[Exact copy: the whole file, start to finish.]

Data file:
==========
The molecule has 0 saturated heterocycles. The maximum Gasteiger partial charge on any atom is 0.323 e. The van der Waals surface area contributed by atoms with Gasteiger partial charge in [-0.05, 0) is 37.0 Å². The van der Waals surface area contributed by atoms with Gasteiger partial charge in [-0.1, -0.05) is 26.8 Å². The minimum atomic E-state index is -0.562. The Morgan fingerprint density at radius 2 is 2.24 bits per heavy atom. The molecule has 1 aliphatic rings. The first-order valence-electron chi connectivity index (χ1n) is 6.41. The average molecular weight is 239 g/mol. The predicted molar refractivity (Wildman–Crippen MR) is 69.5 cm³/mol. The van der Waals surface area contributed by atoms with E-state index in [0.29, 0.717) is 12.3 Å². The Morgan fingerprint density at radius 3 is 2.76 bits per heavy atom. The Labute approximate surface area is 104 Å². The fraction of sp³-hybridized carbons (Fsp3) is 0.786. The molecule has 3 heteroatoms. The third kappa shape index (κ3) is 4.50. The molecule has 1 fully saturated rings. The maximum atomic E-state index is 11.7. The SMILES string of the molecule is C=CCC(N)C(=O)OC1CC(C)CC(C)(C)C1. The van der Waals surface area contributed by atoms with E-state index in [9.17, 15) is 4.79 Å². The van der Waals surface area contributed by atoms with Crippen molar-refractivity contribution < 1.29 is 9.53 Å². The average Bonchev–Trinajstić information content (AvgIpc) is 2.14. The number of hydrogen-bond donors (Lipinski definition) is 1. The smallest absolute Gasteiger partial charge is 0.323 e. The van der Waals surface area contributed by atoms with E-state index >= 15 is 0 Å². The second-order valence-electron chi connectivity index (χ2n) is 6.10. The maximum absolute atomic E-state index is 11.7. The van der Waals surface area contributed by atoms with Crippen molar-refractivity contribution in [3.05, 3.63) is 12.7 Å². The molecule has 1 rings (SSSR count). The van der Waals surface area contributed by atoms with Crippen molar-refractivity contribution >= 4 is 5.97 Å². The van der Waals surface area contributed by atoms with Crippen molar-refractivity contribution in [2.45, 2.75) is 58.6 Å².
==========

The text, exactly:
The molecule has 0 saturated heterocycles. The maximum Gasteiger partial charge on any atom is 0.323 e. The van der Waals surface area contributed by atoms with Gasteiger partial charge in [-0.05, 0) is 37.0 Å². The van der Waals surface area contributed by atoms with Gasteiger partial charge in [-0.1, -0.05) is 26.8 Å². The minimum atomic E-state index is -0.562. The Morgan fingerprint density at radius 2 is 2.24 bits per heavy atom. The molecule has 1 aliphatic rings. The first-order valence-electron chi connectivity index (χ1n) is 6.41. The average molecular weight is 239 g/mol. The predicted molar refractivity (Wildman–Crippen MR) is 69.5 cm³/mol. The van der Waals surface area contributed by atoms with E-state index in [0.29, 0.717) is 12.3 Å². The Morgan fingerprint density at radius 3 is 2.76 bits per heavy atom. The Labute approximate surface area is 104 Å². The fraction of sp³-hybridized carbons (Fsp3) is 0.786. The molecule has 3 heteroatoms. The third kappa shape index (κ3) is 4.50. The molecule has 1 fully saturated rings. The maximum atomic E-state index is 11.7. The SMILES string of the molecule is C=CCC(N)C(=O)OC1CC(C)CC(C)(C)C1. The van der Waals surface area contributed by atoms with E-state index in [9.17, 15) is 4.79 Å². The van der Waals surface area contributed by atoms with Crippen molar-refractivity contribution < 1.29 is 9.53 Å². The average Bonchev–Trinajstić information content (AvgIpc) is 2.14. The number of hydrogen-bond donors (Lipinski definition) is 1. The smallest absolute Gasteiger partial charge is 0.323 e. The van der Waals surface area contributed by atoms with E-state index >= 15 is 0 Å². The second-order valence-electron chi connectivity index (χ2n) is 6.10. The maximum absolute atomic E-state index is 11.7. The van der Waals surface area contributed by atoms with Crippen molar-refractivity contribution in [3.05, 3.63) is 12.7 Å². The molecule has 1 rings (SSSR count). The van der Waals surface area contributed by atoms with Crippen molar-refractivity contribution >= 4 is 5.97 Å². The van der Waals surface area contributed by atoms with Crippen molar-refractivity contribution in [2.45, 2.75) is 58.6 Å².